Volume of a thrombocyte has a large scale that changes between (2-40 fl), and various factor may influence the volume of a thrombocyte like thrombocytopenia resulting from platelet loss or consumption than in those with thrombocytopenia secondary to failure of the bone marrow [7]. Megakaryocytes are polyploid cells; they have varying concentrations of DNA within the nucleus and they are capable of changing the relative distribution of DNA concentration. Increase in platelet volume has been shown to be associated with increase in the DNA concentration of megakaryocytes [7, 8].

Increased MPV is associated with gestational diabetes mellitus [9], congestive cardiac failure [10], hypertension [11], hypercholesterolemia [12], smoking [13], stroke [14], and peripheral artery disease [15].

In other studies, changes in MPV have been linked to alterations in thrombogenesis, and the level of circulating autoantibodies and inflammatory agents [16, 17].

Kısacık and et al. [17] reported that MPV was significantly lower in both ankylosing spondylitis (AS) patients and RA patients with active disease as compared to controls.

Significantly higher baseline MPV was reported as compared to controls decreased by therapy in a study, consisting of 88 AS patients [18].

Raynaud’s Phenomenon is the earliest and most common clinical manifestations of scleroderma (systemic sclerosis). Therefore, RP offers the best window into the investigation of the early steps in the pathogenesis of systemic sclerosis. Progressive deficiency in vasodilatory capacity of the vessels is proposed as a mechanism of RP, particularly in systemic sclerosis. In addition, decreased fibrinolysis and enhanced coagulation pathways undoubtedly contribute to vascular dysfunction [19].

In primary Raynaud and systemic sclerosis, increased platelet activation and aggregation has been reported [19].  In, patients with severe RP, whether or not associated with SSc, were shown to have abnormally increased platelet activity. Hyperactive platelets may further impede blood flow in RP.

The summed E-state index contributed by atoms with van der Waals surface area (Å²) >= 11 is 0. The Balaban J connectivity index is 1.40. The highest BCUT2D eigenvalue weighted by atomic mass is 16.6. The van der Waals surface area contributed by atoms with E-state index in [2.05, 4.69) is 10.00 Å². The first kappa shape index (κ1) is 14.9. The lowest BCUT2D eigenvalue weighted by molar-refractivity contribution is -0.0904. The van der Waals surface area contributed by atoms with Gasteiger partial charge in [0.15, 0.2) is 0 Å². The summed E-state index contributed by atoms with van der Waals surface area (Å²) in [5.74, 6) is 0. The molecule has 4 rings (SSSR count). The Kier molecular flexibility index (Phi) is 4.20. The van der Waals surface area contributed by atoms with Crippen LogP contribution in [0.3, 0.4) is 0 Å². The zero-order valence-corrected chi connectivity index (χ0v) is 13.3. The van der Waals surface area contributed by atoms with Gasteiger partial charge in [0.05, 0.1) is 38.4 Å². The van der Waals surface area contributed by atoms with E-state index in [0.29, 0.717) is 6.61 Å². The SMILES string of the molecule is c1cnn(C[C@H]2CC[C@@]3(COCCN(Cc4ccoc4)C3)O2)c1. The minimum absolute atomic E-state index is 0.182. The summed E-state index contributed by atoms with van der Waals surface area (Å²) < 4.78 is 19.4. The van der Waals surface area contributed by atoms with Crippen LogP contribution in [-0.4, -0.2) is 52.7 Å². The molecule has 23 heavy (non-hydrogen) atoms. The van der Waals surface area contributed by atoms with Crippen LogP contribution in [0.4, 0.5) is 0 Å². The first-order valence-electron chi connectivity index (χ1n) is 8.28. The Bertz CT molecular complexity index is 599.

In our study, we could find no significant change in MPV in patients with RP compared to controls statistically. However, MPV was significantly higher among patients with secondary RP when compared with patients with primary RP. The difference in MPV between primary and secondary RP might be explained by the factor that our secondary RP group was consisted of patients with connective tissue diseases including limited scleroderma, systemic sclerosis, and mixed connective tissue disease.

The number of patients who were included in the study is a limitation of this study, and prospective studies with larger number of patients are needed to evaluate the role of MPV in RP.

 

Conclusion

Increased platelet activity may be involved in the pathogenesis of secondary RP in comparison with primary RP. We suggest that MPV is a simple, easily obtainable biomarker that might predict a patient's predilection to develop RP and/or require prophylaxis for RP secondary due to CTDs.

 

Conflict of interest: The authors report no conflicts of interest.

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About the Authors: 

Erdem Memetoğlu – MD, Cardiovascular Surgeon, Department of Cardiovascular Surgery, Dr.Siyami Ersek Cardiovascular and Thoracic Surgery Hospital, İstanbul, Turkey;

Rasim Kutlu – MD, Cardiovascular Surgeon, Department of Cardiology, Gümüşhane State Hospital, Gümüşhane, Turkey;

Özge Gülsüm Memetoğlu – MD, Cardiovascular Surgeon, Department of Physical Medicine and Rehabilitation, Fatih Sultan Mehmet Educating and Training Hospital, İstanbul, Turkey;

Tamer Kehlibar – MD, Cardiovascular Surgeon, Department of Cardiovascular Surgery, Dr.Siyami Ersek Cardiovascular and Thoracic Surgery Hospital, İstanbul, Turkey;

Mehmet Yılmaz – MD, Cardiovascular Surgeon, Department of Cardiovascular Surgery, Dr.Siyami Ersek Cardiovascular and Thoracic Surgery Hospital, İstanbul, Turkey;

Rafet Günay – MD, Cardiovascular Surgeon, Department of Cardiovascular Surgery, Dr.Siyami Ersek Cardiovascular and Thoracic Surgery Hospital, İstanbul, Turkey;

Bülend Ketenci – Cardiovascular Surgeon, Assistant Professor, Department of Cardiovascular Surgery, Dr.Siyami Ersek Cardiovascular and Thoracic Surgery Hospital, İstanbul, Turkey;

Mehmet Raşit Güney – Cardiovascular Surgeon, Assistant Professor, Department of Cardiovascular Surgery, Dr.Siyami Ersek Cardiovascular and Thoracic Surgery Hospital, İstanbul, Turkey;

Mahmut Murat Demirtaş – Cardiovascular Surgeon, Assistant Professor, Department of Cardiovascular Surgery, Dr.Siyami Ersek Cardiovascular and Thoracic Surgery Hospital, İstanbul, Turkey;

Deniz Özel – Statistician, Department of Biostatistics and Medical Informatics, Akdeniz University, School of Medicine, Antalya, Turkey.

Received 10 September 2013, Accepted 3 October 2013

© 2013, Memetoğlu M.E., Kutlu R., Memetoğlu O.G., Kehlibar T., Yılmaz M., Günay R., Ketenci B., Güney M.R., Demirtaş M.M., Özel D.
© 2013, Russian Open Medical Journal

Correspondence to Mehmet Erdem Memetoğlu. Address: Dr.Siyami Ersek Cardiovascular and Thoracic Surgery Hospital, Cardiovascular Surgery Department, İstanbul, Turkey. Phone: 0216 542 44 44. Fax: 0216 348 93 25. E-mail: dr.m.erdem07@hotmail.com

DOI: 
10.15275/rusomj.2014.0101